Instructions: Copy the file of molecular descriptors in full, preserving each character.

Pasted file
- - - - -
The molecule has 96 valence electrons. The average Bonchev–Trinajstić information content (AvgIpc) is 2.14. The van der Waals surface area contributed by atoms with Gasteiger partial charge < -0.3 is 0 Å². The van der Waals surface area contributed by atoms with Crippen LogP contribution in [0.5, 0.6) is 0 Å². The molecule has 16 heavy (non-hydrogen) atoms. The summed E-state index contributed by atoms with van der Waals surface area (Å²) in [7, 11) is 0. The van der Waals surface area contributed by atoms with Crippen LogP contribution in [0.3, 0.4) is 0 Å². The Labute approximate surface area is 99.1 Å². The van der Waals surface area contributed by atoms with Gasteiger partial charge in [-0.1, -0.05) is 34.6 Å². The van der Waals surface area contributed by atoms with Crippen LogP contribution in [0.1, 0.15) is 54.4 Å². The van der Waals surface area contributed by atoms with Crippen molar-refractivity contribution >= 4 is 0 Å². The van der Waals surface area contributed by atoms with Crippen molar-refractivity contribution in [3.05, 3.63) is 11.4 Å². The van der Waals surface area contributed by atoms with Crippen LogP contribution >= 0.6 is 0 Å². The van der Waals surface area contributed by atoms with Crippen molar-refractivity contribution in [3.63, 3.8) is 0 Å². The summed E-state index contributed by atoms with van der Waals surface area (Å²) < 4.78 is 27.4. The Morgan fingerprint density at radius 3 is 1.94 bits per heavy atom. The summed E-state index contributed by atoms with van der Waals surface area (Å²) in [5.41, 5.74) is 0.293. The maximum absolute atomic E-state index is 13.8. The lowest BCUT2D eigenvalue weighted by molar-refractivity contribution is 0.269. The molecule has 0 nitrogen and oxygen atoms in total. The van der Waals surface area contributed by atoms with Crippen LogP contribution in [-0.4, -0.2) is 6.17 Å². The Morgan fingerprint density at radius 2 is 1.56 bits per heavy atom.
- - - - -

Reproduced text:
The molecule has 96 valence electrons. The average Bonchev–Trinajstić information content (AvgIpc) is 2.14. The van der Waals surface area contributed by atoms with Gasteiger partial charge < -0.3 is 0 Å². The van der Waals surface area contributed by atoms with Crippen LogP contribution in [0.5, 0.6) is 0 Å². The molecule has 16 heavy (non-hydrogen) atoms. The summed E-state index contributed by atoms with van der Waals surface area (Å²) in [7, 11) is 0. The van der Waals surface area contributed by atoms with Crippen LogP contribution in [0.3, 0.4) is 0 Å². The Labute approximate surface area is 99.1 Å². The van der Waals surface area contributed by atoms with Gasteiger partial charge in [-0.1, -0.05) is 34.6 Å². The van der Waals surface area contributed by atoms with Crippen LogP contribution in [0.1, 0.15) is 54.4 Å². The van der Waals surface area contributed by atoms with Crippen molar-refractivity contribution >= 4 is 0 Å². The van der Waals surface area contributed by atoms with Crippen molar-refractivity contribution in [3.05, 3.63) is 11.4 Å². The van der Waals surface area contributed by atoms with Crippen LogP contribution >= 0.6 is 0 Å². The van der Waals surface area contributed by atoms with Crippen molar-refractivity contribution in [3.63, 3.8) is 0 Å². The summed E-state index contributed by atoms with van der Waals surface area (Å²) < 4.78 is 27.4. The Morgan fingerprint density at radius 3 is 1.94 bits per heavy atom. The summed E-state index contributed by atoms with van der Waals surface area (Å²) in [5.41, 5.74) is 0.293. The maximum absolute atomic E-state index is 13.8. The lowest BCUT2D eigenvalue weighted by molar-refractivity contribution is 0.269. The molecule has 0 nitrogen and oxygen atoms in total. The van der Waals surface area contributed by atoms with Crippen LogP contribution in [-0.4, -0.2) is 6.17 Å². The Morgan fingerprint density at radius 2 is 1.56 bits per heavy atom.